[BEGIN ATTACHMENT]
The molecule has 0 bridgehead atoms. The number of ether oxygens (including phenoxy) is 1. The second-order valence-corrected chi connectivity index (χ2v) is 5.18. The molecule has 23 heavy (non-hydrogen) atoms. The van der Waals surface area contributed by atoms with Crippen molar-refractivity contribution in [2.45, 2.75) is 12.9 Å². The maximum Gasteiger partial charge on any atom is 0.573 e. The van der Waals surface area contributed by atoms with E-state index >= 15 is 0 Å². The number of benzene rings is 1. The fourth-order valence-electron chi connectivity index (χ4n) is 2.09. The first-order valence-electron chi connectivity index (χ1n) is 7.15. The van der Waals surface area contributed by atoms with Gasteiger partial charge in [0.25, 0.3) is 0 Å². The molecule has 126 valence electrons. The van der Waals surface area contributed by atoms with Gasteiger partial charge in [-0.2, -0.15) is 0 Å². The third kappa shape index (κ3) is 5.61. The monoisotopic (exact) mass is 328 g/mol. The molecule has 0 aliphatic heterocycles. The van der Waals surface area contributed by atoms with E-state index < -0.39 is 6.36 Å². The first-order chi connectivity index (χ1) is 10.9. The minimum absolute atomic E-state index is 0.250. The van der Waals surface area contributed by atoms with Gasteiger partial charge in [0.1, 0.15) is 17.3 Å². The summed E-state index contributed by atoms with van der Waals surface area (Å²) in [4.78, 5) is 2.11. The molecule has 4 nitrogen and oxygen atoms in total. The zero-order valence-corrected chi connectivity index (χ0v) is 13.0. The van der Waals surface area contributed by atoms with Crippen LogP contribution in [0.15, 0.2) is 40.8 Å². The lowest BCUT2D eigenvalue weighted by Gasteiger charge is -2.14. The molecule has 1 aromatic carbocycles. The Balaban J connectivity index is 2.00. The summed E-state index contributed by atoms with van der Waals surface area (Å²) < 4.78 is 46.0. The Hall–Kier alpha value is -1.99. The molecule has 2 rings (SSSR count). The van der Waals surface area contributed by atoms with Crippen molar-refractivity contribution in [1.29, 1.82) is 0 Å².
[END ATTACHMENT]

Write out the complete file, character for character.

The molecule has 0 bridgehead atoms. The number of ether oxygens (including phenoxy) is 1. The second-order valence-corrected chi connectivity index (χ2v) is 5.18. The molecule has 23 heavy (non-hydrogen) atoms. The van der Waals surface area contributed by atoms with Crippen molar-refractivity contribution in [2.45, 2.75) is 12.9 Å². The maximum Gasteiger partial charge on any atom is 0.573 e. The van der Waals surface area contributed by atoms with E-state index >= 15 is 0 Å². The number of benzene rings is 1. The fourth-order valence-electron chi connectivity index (χ4n) is 2.09. The first-order valence-electron chi connectivity index (χ1n) is 7.15. The van der Waals surface area contributed by atoms with Gasteiger partial charge in [0.25, 0.3) is 0 Å². The molecule has 126 valence electrons. The van der Waals surface area contributed by atoms with Gasteiger partial charge in [-0.2, -0.15) is 0 Å². The third kappa shape index (κ3) is 5.61. The monoisotopic (exact) mass is 328 g/mol. The molecule has 0 aliphatic heterocycles. The van der Waals surface area contributed by atoms with E-state index < -0.39 is 6.36 Å². The first-order chi connectivity index (χ1) is 10.9. The minimum absolute atomic E-state index is 0.250. The van der Waals surface area contributed by atoms with Gasteiger partial charge in [0.1, 0.15) is 17.3 Å². The summed E-state index contributed by atoms with van der Waals surface area (Å²) in [4.78, 5) is 2.11. The molecule has 4 nitrogen and oxygen atoms in total. The zero-order valence-corrected chi connectivity index (χ0v) is 13.0. The van der Waals surface area contributed by atoms with Crippen LogP contribution in [0.15, 0.2) is 40.8 Å². The lowest BCUT2D eigenvalue weighted by Gasteiger charge is -2.14. The molecule has 1 aromatic carbocycles. The Balaban J connectivity index is 2.00. The summed E-state index contributed by atoms with van der Waals surface area (Å²) < 4.78 is 46.0. The Hall–Kier alpha value is -1.99. The molecule has 2 rings (SSSR count). The van der Waals surface area contributed by atoms with Crippen molar-refractivity contribution in [1.29, 1.82) is 0 Å².